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A Study of New Communication Technologies and Civic Engagement : A Time to Reconceptualize the Research Constructs?
Unformatted Document Text:  10 New Approaches to the New Media and Civic Engagement Debate Reconceptualizing the Web So, why is the Web such a problematic variable in social science research? The reasons are numerous, but the most important can be summarized as follows. Even if we agree with the premise that doing the effects research on the level of the medium is acceptable (i.e. television effects, video game effects), we still need a magician or an alchemist to turn newspapers into television programs or comic books into video games (i.e. to transform ink into electromagnetic waves). In case of the Internet, a college dropout will do, just ask for Shawn Fanning of Napster. In the online world, it is just a matter of code and inspiration for new applications or transformations of the existing ones. Our problem is that the Internet has become a generic term used by researchers to describe anything from e-mailing and chatting, to watching political speeches and downloading music. In the offline world, we sometimes argue that medium is the message, so why should that be different in the online world? There are only two things common to all Internet applications, the packet-switching technology and the protocol, TCP/IP. Social scientists have not, however, rushed to investigate the effects of circuit switched vs. packet switched networks (or the effects IPv4 vs. IPv6) on human behavior, but they have instead focused on the Internet applications, most notably the Web. In general, studies have either analyzed the effects of using “the Internet” or “the Web” as a whole, or have examined the effects of specific software applications/technologies, like bulletin boards, chat-groups, e-mail, etc. While it can be argued that the former approach made sense during the mid-nineties, when the technology was still new, it is increasingly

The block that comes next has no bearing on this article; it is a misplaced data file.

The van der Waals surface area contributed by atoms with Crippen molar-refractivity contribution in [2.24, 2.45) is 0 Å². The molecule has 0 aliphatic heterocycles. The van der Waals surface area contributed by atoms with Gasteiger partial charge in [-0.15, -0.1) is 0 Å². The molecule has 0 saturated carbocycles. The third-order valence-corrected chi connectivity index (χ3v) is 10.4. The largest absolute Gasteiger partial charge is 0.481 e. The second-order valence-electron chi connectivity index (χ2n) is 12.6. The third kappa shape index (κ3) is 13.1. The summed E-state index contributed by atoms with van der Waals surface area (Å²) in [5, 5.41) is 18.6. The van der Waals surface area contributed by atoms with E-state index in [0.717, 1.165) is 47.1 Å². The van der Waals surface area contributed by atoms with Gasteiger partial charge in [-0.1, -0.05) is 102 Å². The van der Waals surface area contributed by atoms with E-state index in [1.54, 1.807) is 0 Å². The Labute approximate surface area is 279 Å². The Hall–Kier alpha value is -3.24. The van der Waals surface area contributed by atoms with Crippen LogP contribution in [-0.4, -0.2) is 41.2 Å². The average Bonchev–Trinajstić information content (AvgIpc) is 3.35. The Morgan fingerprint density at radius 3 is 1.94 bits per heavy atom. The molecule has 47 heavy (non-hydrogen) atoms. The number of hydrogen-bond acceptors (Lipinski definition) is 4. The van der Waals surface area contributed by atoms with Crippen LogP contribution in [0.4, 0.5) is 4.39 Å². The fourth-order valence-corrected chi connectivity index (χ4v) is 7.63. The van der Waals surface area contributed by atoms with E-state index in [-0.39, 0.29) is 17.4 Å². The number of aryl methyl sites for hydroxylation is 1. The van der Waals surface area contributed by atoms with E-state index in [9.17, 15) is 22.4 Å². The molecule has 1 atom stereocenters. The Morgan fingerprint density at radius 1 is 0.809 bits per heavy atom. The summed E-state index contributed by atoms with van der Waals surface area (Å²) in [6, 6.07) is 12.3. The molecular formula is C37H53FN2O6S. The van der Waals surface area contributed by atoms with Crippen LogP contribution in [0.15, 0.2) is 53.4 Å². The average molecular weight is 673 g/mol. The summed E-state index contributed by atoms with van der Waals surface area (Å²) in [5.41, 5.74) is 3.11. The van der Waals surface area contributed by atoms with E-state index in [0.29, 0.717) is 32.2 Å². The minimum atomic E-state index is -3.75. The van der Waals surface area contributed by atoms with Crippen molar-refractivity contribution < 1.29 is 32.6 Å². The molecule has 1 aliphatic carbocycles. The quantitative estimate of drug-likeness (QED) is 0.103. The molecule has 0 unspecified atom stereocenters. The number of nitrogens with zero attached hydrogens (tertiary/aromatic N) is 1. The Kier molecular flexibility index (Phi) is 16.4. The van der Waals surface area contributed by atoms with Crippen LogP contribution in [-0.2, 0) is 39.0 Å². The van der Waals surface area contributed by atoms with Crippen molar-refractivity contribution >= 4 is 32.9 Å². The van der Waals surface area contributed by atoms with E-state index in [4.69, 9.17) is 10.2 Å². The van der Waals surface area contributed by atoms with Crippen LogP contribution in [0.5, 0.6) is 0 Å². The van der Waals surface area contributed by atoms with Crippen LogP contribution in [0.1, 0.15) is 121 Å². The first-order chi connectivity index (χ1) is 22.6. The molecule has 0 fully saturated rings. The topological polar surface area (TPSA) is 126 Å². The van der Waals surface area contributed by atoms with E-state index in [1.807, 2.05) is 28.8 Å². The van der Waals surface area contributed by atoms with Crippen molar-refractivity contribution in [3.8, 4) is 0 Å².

Authors: Skoric, Marko.
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New Approaches to the New Media and Civic Engagement Debate
Reconceptualizing the Web
So, why is the Web such a problematic variable in social science research? The
reasons are numerous, but the most important can be summarized as follows. Even if we
agree with the premise that doing the effects research on the level of the medium is
acceptable (i.e. television effects, video game effects), we still need a magician or an
alchemist to turn newspapers into television programs or comic books into video games
(i.e. to transform ink into electromagnetic waves). In case of the Internet, a college
dropout will do, just ask for Shawn Fanning of Napster. In the online world, it is just a
matter of code and inspiration for new applications or transformations of the existing
ones. Our problem is that the Internet has become a generic term used by researchers to
describe anything from e-mailing and chatting, to watching political speeches and
downloading music. In the offline world, we sometimes argue that medium is the
message, so why should that be different in the online world? There are only two things
common to all Internet applications, the packet-switching technology and the protocol,
TCP/IP. Social scientists have not, however, rushed to investigate the effects of circuit
switched vs. packet switched networks (or the effects IPv4 vs. IPv6) on human behavior,
but they have instead focused on the Internet applications, most notably the Web. In
general, studies have either analyzed the effects of using “the Internet” or “the Web” as a
whole, or have examined the effects of specific software applications/technologies, like
bulletin boards, chat-groups, e-mail, etc. While it can be argued that the former approach
made sense during the mid-nineties, when the technology was still new, it is increasingly


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